I have a guest post about how teachers and students can search for and use images for their informational writing projects. It’s here at Melissa Stewart’s blog — I hope you’ll check it out!
I hope you’ll click through to my post at the Nerdy Book Club to see the cover for my new book, which is due out September 5th. I hope you like it!
You may have seen recent news reports about London’s dangerous air quality.
In light of the current political climate in the U.S., I thought it might be timely to re-post a blog I wrote a few years ago about the history of air pollution here in the United States. It shows pictures of what Pittsburgh and Saint Louis looked like prior to the smoke control ordinances of the mid-1940s.
The EPA is a vital organization. I fear for its future.
On Friday I blogged about the Donora Death Fog of 1948, and alluded to the city of Pittsburgh’s smoke control ordinances. Pittsburgh’s amazing turnaround will be the subject of today’s blog.
My parents met one another when they were both in graduate school at the University of Pittsburgh, just after World War II. I knew from having researched sanitation and pollution that Pittsburgh was once a very smoky city, but I didn’t make the connection until just recently that my parents lived there during the smoky time. And I had no idea just how smoky the city actually was. I contacted the University of Pittsburgh Archives Center, and they very kindly gave me permission to reprint these pictures from the late 30s and early 40s. They’re kind of amazing.
What’s incredible to realize is that these pictures were shot during the daytime.
This one shows a street scene in St. Louis, which is where the smoke control ordinance was first enacted and upon which the Pittsburgh program was based.
According to the University of Pittsburgh website, the smoke control ordinances regulated the burning of coal by locomotives, the steel industry, and individual citizens. The city had been trying since 1807 to control the smoke, but for decades, people believed that heavy smoke in the air indicated high productivity. They also thought smoke was good for the lungs and for the crops. So legislation wasn’t enforced until after World War II.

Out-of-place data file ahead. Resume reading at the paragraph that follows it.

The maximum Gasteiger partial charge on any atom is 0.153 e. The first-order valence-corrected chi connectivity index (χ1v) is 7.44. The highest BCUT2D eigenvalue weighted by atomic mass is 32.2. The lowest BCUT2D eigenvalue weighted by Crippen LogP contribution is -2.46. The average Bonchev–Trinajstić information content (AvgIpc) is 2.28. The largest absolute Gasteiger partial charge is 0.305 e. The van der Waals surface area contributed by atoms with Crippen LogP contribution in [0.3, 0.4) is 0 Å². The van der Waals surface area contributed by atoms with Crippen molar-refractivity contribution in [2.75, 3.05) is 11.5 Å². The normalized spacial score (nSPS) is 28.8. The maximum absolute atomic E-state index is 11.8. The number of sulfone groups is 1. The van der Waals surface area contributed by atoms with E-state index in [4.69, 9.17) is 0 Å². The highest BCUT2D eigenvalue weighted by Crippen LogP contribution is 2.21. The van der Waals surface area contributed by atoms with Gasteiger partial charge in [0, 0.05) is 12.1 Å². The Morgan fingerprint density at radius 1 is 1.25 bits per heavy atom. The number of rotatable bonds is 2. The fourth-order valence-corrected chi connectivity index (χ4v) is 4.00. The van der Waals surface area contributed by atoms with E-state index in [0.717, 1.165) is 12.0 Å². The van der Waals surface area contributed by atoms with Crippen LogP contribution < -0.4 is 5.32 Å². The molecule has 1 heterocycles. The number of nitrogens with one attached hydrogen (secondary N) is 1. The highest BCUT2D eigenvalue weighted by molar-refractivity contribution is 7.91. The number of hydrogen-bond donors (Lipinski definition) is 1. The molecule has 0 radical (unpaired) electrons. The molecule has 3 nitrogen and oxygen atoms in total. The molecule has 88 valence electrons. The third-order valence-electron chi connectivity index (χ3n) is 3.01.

This final shot is quite extraordinary, and eerily beautiful. The Heinz History Center gave me permission to run it. Remember: it’s daytime.
On Wednesday’s blog–the deadly London Fog of 1952.
Loyal readers may have noticed that I haven’t been posting very frequently recently. That’s because I have a looming book deadline (January 25th, to be exact). But as it’s the holidays, I thought I’d repost this piece I did a few years ago about the history of Santa-figures in other countries:
As a mother, I freely admit to having played the Santa card when my kids were younger. “Better stop fighting you guys. Santa is watching!” For years, that tactic scared them into submission and good behavior, at least around holiday time. But that type of psychological manipulation is pretty tame stuff, compared with what kids have had to endure in other places and times.
Recently I did a post about the special genre of nineteenth century children’s books that taught morality and manners to children. The general idea behind these books was to scare kids witless in order to get them to behave. Today’s post is a holiday version of that genre; the various European traditions that turned Christmas into a form of Judgement Day. Good kids would get presents. Bad kids got punished in various creative and harrowing ways.
This article in the New York Times breaks down some of these mostly-European Christmas traditions. In Iceland, naughty children were carted off by two thirteenth-century ogres and eaten. In Greece, mean imps jumped onto kids’ backs and forced miscreants to dance til they dropped. In France, Father Christmas (Pere Noel) had an evil sidekick named Pere Fouettard (loosely translated as “Father Spank-you.”)
But for me, at least, the scariest is Krampus. He’s a demonic character from folklore common in Austria, the Netherlands, and Switzerland, with horns, hooves, and a long tongue. According to legend, Krampus joined Saint Nicholas on his Christmas rounds. While jolly old Saint Nick doled out gifts to the good kids, Krampus dispensed coal and swatted the pretty-bad with ruten bundles (birch branches), and then stuffed the especially naughty kids into his gunnysack and hauled them away, presumably to be eaten for his Christmas dinner.
Top: a Greeting Card from the Krampus 1900 via Wikimedia
Middle: Krampus and Saint Nicholas in a Viennese home, 1896,
Bottom: an early twentieth century Krampus card
On Saturday, December 3rd, I’ll be signing books at An Unlikely Story bookstore at 111 South Street in Plainville, Massachusetts, along with a bunch of other amazing authors and illustrators. The event is from 11 to 2. There will be crafts. There will be books. I hope you’ll stop in and say hello and support a fantastic indie bookstore! (It’s the one owned by Jeff Kinney of Wimpy Kid fame.)
Here’s where you can find all the details!